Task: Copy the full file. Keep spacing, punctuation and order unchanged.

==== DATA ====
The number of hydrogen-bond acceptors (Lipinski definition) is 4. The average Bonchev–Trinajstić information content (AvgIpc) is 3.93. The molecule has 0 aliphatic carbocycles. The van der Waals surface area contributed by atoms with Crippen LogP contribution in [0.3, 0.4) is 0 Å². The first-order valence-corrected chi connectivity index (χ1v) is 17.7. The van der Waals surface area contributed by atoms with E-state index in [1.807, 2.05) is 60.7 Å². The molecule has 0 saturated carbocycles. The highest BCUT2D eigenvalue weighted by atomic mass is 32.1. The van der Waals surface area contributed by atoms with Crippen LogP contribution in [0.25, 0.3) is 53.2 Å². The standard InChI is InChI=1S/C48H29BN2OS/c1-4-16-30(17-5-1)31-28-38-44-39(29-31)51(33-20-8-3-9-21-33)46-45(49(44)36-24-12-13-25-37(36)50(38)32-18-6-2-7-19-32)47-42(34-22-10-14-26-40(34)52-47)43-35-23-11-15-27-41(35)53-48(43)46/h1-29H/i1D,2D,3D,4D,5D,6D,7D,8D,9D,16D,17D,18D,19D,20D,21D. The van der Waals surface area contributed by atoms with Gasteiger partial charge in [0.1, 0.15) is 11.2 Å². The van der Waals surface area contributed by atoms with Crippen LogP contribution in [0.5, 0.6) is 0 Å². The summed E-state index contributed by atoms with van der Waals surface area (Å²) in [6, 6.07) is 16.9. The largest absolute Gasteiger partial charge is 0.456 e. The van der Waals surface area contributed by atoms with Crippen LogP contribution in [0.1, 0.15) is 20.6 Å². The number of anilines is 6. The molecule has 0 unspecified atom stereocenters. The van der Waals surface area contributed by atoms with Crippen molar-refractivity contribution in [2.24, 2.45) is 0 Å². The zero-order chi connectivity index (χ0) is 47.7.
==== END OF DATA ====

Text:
The number of hydrogen-bond acceptors (Lipinski definition) is 4. The average Bonchev–Trinajstić information content (AvgIpc) is 3.93. The molecule has 0 aliphatic carbocycles. The van der Waals surface area contributed by atoms with Crippen LogP contribution in [0.3, 0.4) is 0 Å². The first-order valence-corrected chi connectivity index (χ1v) is 17.7. The van der Waals surface area contributed by atoms with E-state index in [1.807, 2.05) is 60.7 Å². The molecule has 0 saturated carbocycles. The highest BCUT2D eigenvalue weighted by atomic mass is 32.1. The van der Waals surface area contributed by atoms with Crippen LogP contribution in [0.25, 0.3) is 53.2 Å². The standard InChI is InChI=1S/C48H29BN2OS/c1-4-16-30(17-5-1)31-28-38-44-39(29-31)51(33-20-8-3-9-21-33)46-45(49(44)36-24-12-13-25-37(36)50(38)32-18-6-2-7-19-32)47-42(34-22-10-14-26-40(34)52-47)43-35-23-11-15-27-41(35)53-48(43)46/h1-29H/i1D,2D,3D,4D,5D,6D,7D,8D,9D,16D,17D,18D,19D,20D,21D. The van der Waals surface area contributed by atoms with Gasteiger partial charge in [0.1, 0.15) is 11.2 Å². The van der Waals surface area contributed by atoms with Crippen LogP contribution in [0.5, 0.6) is 0 Å². The summed E-state index contributed by atoms with van der Waals surface area (Å²) in [6, 6.07) is 16.9. The largest absolute Gasteiger partial charge is 0.456 e. The van der Waals surface area contributed by atoms with Crippen LogP contribution in [0.1, 0.15) is 20.6 Å². The number of anilines is 6. The molecule has 0 unspecified atom stereocenters. The van der Waals surface area contributed by atoms with Crippen molar-refractivity contribution in [2.24, 2.45) is 0 Å². The zero-order chi connectivity index (χ0) is 47.7.